Fig. 3

Sectional view of areas showing increased activity in post-control treatment (red activations) relative to exercise treatment (blue)

We found that the frontal cortex did not act as a single unit. Instead, coupled with the down regulation of areas of the dorso-lateral prefrontal cortex, we found significantly more activation in BA10 (also referred to as the ‘default mode’) post-exercise compared to post-control scanning.

The ‘default mode’ network is thought to be activated during baseline or resting states (Raichle et al. 2001) and there is emerging evidence that suggests that it can also be activated during tasks that require limited cognitive demands (Greicius et al. 2003; Gilbert et al. 2005, 2006). However, evidence of the role that the ‘default mode’ plays in human cognition seems unresolved, and in the context of findings from this study could reflect one (or both) of two theories.

The first theory that could be reflected here is the concept that activation in the ‘default mode’ may reflect an individual’s own mental state (Gilbert et al. 2005). Emerging evidence suggests that parts of the medial PFC have connections in the brain’s emotional processing. According to Simpson et al. (2001), a decrease in focused attention (seen in the exercise condition) may reflect a dynamic interplay between the emotional status of the individual and the cognitive process. This concept is interesting given the accumulating evidence that a single session of exercise can have a positive and consistent effect on mood (e.g., Bartholomew et al. 2005). To our knowledge, there is no fMRI study on the affective response of a single session of exercise on mood. However, our assumption is that activation of the ‘default mode’ during post-exercise scanning may reflect some type of Opponent Process (Solomon 1980) response to the session of exercise, suggesting a state of contentment due to completing the exercise; this consequently causes an alteration in the individual’s cognitive processing (perhaps diverting thoughts away from smoking-related cues).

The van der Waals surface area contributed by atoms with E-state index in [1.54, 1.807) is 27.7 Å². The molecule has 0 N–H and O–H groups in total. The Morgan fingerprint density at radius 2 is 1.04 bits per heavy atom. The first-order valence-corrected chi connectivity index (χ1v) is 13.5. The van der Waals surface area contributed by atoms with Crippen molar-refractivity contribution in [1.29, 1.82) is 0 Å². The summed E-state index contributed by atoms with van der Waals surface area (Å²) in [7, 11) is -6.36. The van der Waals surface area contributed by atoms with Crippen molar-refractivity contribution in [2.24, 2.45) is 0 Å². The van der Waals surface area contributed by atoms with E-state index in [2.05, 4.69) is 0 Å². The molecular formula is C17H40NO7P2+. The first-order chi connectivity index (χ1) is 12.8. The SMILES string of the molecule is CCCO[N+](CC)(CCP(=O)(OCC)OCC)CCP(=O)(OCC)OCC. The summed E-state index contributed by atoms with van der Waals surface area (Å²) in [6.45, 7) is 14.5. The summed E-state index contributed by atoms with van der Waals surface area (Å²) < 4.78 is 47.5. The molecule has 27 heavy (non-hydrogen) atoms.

The second theory that could be considered is that the ‘default mode’ is thought to reflect a baseline state of human brain functioning that is ‘suspended during attention-demanding or goal directed behaviours’ (Raichle et al. 2001) or reflects enhanced attention/thoughts that are directed towards the external environment (e.g., Gilbert et al. 2006). In our study, participants were required to respond via button-press to the smoking and neutral stimuli (participants responded with an accuracy of 98.07% and 99.27% control and exercise sessions, respectively). It could be suggested that exercise enabled participants to perceive the ‘task’ as requiring less cognitive demand. This may be further substantiated by the lack of activation in brain areas associated with visuo-spatial attention (as seen in the control condition), suggesting individuals, although were responding correctly to stimuli, were less occupied with the connotations of the stimuli during the exercise condition scanning.